On March 21, 2021, a series of crackdowns killed farmers, advocates, and activists. We called it the Bloody Sunday Massacre because nine activists were killed. One was Dandy Miguel, president of Pamantik-Kilusang Mayo Uno, a trade union in Southern Tagalog. He was shot eight times on his way home. That same day, five activists and organizers in Laguna were arrested based on trumped up charges. Two fisherfolk were murdered in front of their nine-year-old child in Batangas. They were Chai and Ariel Evangelista of Ugnayan ng Mamamayan Laban sa Pagwawasak ng Kalikasan at Kalupaan (UMALPAS KA). Their son hid under the bed. Emmanuel “Manny” Asuncion of Bayan-Cavite was also gunned down. Randy and Puroy Dela Cruz, both of the Dumagat Indigenous people, were also killed. Also slain in Rizal province were Melvin Dasigao, Mark Lee Bacasno, Abner Esto, and Edward Esto.
Two days before the raid, President Rodrigo Duterte announced, “I’ve told the military and the police, if they find themselves in an encounter with the communist rebels and you see them armed, kill them, don’t mind human rights.” Of course, the activists were not armed, nor were they communist rebels. They were part of legal organizations.
Defend Southern Tagalog was launched. This was the time I began deconstructing thrifted clothes and turning them into “protest wear.” I simply stitched scraps of fabric on to jumpers and skirts and painted our calls. We needed to gather donations for the burial of Puroy and Randy Dela Cruz, which cost around P230,000. We also accepted donations for legal assistance and bail funds for the Laguna5.
Along with Defend Southern Tagalog, Defend Peasant Women was also launched. Peasant women have increasingly become targets of human rights abuses through the Anti-Terror Law and President Rodrigo Duterte’s counter-insurgency policies, like Memorandum Order 32 and Executive Order 70, or the whole-of-national approach which created the infamous National Task Force to End Communist Armed Conflict (NTF-ELCAC). Amid surging COVID-19 cases, the Duterte regime allocated billions of the nation’s budget to the armed forces and police over the health and socio-economic sector. The militaristic response included strict lockdowns and arrests. It became an excuse to attack progressive organizations, commit human rights abuses, and red-tag land rights advocates.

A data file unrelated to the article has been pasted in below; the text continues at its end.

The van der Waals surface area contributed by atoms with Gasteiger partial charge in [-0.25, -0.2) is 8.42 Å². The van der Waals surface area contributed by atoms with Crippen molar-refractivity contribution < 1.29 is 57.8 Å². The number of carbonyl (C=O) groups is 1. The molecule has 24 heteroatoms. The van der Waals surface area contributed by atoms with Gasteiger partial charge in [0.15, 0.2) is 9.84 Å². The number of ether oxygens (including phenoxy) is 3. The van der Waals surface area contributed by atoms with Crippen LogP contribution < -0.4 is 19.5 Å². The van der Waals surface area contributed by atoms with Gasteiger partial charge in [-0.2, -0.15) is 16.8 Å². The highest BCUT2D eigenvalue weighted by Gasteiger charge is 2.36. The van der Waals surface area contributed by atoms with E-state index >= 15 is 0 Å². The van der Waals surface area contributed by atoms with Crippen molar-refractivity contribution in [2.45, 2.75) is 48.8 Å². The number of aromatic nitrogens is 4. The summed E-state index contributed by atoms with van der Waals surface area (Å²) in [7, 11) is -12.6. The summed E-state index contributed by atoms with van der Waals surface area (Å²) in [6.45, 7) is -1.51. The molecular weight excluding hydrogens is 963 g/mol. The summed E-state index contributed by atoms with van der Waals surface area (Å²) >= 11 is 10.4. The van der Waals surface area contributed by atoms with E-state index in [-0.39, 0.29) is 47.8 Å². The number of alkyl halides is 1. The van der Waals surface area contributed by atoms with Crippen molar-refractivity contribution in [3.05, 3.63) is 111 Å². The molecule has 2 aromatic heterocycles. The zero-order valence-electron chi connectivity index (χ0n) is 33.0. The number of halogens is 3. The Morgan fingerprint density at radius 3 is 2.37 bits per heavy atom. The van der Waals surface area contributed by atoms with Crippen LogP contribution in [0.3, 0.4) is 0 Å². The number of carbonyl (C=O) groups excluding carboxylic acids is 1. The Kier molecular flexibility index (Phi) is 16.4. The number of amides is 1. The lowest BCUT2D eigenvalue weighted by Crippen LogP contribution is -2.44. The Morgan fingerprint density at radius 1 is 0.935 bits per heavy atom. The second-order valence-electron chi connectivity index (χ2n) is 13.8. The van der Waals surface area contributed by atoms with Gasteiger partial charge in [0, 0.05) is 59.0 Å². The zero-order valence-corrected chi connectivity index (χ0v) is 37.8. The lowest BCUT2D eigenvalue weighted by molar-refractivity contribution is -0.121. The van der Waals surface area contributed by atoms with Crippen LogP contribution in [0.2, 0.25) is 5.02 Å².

We painted the calls Duterte the Orphan Maker and Mothers Not Terrorists because the counter-insurgency policies have systematically used military, police, and paramilitary forced to victimize peasant women asserting their rights to land and livelihood. Elderly and sick peasant women political prisoners were denied proper medical attention, worsening prisoners’ health conditions and leading to the death of Adelaida Macusang. Alongside our handstitched banners, Zenaida Soriano proclaimed, “We call an end to the series of harassment, vilification and red-tagging of peasant women leaders, organizers and members under Amihan including Leonisa Taray of Bohol, Julie Marcos, Emelia Ventula, Jacqueline Ratin of Cagayan, Cita Managuelod, Rowena Hidalgo, Nenita Apricio and Gladys Ganado of Isabela and Jewelyn Fernandez and Jeralyn Cerezo of PAMALAKAYA-Aklan.”
Our needles and fabric scraps kept us together—the thrifted clothes became our canvas and banners. When the COVID-19 cases surged to a million, we were subjected to another series of strict lockdowns and curfews. We can turn only to stitching and painting to document the calls of peasant women. We could not travel and conduct fact-finding missions because we were prevented from even going outside our homes.
Along with our solidarity statements, social media rallies, webinars, and online fora, our crafts condemned the mass killings, illegal arrests, and detention. We punctured fabrics and crafted against the aerial bombings in farmer communities, against forcible mass evacuation, against the food blockade, and against the trump-up charges filed against peasant women who organized farmers.
We brought our protest clothing to rallies and gathered donations by selling them online. We collectively mended our grief in front of our cameras, stitching and processing our anger through our solidarity statement. Our bandanas, crocheted bags, embroidery, and arpilleras demanded accountability, called for justice, and archived the crimes of our fascist government. Still today, we continue to use our crafts to connect to those who are afraid to join the struggle. By conducting basic crochet workshops and comic-making workshops we find openings and lead discussions on the conditions of the peasant women. We tame our collective anxieties and traumas through our needles, hooks, and yarns so that we may continue the fight against exploitation and abuse and push for genuine agrarian reform.
Cover image: Members of Rural Women Advocates carry a hand-stitched banner with the call “Rural Women Resist! Oust Duterte” during International Working Women’s Day.